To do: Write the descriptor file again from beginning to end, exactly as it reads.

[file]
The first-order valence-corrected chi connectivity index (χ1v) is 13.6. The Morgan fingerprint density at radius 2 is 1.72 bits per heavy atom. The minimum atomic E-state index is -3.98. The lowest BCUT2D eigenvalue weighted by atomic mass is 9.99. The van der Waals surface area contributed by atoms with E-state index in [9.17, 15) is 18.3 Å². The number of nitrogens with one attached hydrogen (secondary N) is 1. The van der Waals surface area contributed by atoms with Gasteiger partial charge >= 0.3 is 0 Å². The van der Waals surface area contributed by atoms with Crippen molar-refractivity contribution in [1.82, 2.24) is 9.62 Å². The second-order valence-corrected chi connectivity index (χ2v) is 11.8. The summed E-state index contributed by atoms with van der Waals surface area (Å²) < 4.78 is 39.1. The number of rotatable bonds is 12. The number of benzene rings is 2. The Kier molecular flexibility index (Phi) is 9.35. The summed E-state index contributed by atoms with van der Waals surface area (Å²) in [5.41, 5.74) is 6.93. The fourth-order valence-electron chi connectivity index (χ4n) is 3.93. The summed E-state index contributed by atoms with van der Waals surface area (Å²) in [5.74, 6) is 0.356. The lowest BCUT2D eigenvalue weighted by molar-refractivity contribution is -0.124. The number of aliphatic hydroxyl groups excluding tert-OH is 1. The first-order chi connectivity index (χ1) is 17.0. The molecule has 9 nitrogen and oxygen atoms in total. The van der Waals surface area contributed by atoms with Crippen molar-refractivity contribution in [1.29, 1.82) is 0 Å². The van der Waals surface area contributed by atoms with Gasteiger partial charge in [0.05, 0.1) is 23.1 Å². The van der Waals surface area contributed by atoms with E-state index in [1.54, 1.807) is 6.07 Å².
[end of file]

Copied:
The first-order valence-corrected chi connectivity index (χ1v) is 13.6. The Morgan fingerprint density at radius 2 is 1.72 bits per heavy atom. The minimum atomic E-state index is -3.98. The lowest BCUT2D eigenvalue weighted by atomic mass is 9.99. The van der Waals surface area contributed by atoms with E-state index in [9.17, 15) is 18.3 Å². The number of nitrogens with one attached hydrogen (secondary N) is 1. The van der Waals surface area contributed by atoms with Gasteiger partial charge >= 0.3 is 0 Å². The van der Waals surface area contributed by atoms with Crippen molar-refractivity contribution in [1.82, 2.24) is 9.62 Å². The second-order valence-corrected chi connectivity index (χ2v) is 11.8. The summed E-state index contributed by atoms with van der Waals surface area (Å²) < 4.78 is 39.1. The number of rotatable bonds is 12. The number of benzene rings is 2. The Kier molecular flexibility index (Phi) is 9.35. The summed E-state index contributed by atoms with van der Waals surface area (Å²) in [5.41, 5.74) is 6.93. The fourth-order valence-electron chi connectivity index (χ4n) is 3.93. The summed E-state index contributed by atoms with van der Waals surface area (Å²) in [5.74, 6) is 0.356. The lowest BCUT2D eigenvalue weighted by molar-refractivity contribution is -0.124. The number of aliphatic hydroxyl groups excluding tert-OH is 1. The first-order chi connectivity index (χ1) is 17.0. The molecule has 9 nitrogen and oxygen atoms in total. The van der Waals surface area contributed by atoms with Crippen molar-refractivity contribution in [1.29, 1.82) is 0 Å². The van der Waals surface area contributed by atoms with Gasteiger partial charge in [0.05, 0.1) is 23.1 Å². The van der Waals surface area contributed by atoms with E-state index in [1.54, 1.807) is 6.07 Å².